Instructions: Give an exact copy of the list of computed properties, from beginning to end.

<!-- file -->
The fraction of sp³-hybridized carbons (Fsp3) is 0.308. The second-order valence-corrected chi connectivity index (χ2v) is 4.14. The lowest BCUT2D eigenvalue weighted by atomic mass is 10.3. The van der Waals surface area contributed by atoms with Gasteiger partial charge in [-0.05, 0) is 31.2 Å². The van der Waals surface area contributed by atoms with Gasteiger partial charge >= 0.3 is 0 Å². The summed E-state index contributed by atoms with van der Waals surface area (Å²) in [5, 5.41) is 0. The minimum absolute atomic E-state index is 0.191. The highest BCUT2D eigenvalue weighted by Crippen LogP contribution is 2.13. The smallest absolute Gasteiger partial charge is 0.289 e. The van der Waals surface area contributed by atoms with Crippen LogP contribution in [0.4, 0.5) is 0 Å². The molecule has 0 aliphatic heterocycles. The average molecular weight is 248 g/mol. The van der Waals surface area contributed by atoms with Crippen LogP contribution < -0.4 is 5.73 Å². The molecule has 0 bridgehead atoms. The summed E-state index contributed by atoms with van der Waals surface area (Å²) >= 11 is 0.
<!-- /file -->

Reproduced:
The fraction of sp³-hybridized carbons (Fsp3) is 0.308. The second-order valence-corrected chi connectivity index (χ2v) is 4.14. The lowest BCUT2D eigenvalue weighted by atomic mass is 10.3. The van der Waals surface area contributed by atoms with Gasteiger partial charge in [-0.05, 0) is 31.2 Å². The van der Waals surface area contributed by atoms with Gasteiger partial charge >= 0.3 is 0 Å². The summed E-state index contributed by atoms with van der Waals surface area (Å²) in [5, 5.41) is 0. The minimum absolute atomic E-state index is 0.191. The highest BCUT2D eigenvalue weighted by Crippen LogP contribution is 2.13. The smallest absolute Gasteiger partial charge is 0.289 e. The van der Waals surface area contributed by atoms with Crippen LogP contribution in [0.4, 0.5) is 0 Å². The molecule has 0 aliphatic heterocycles. The average molecular weight is 248 g/mol. The van der Waals surface area contributed by atoms with Crippen LogP contribution < -0.4 is 5.73 Å². The molecule has 0 bridgehead atoms. The summed E-state index contributed by atoms with van der Waals surface area (Å²) >= 11 is 0.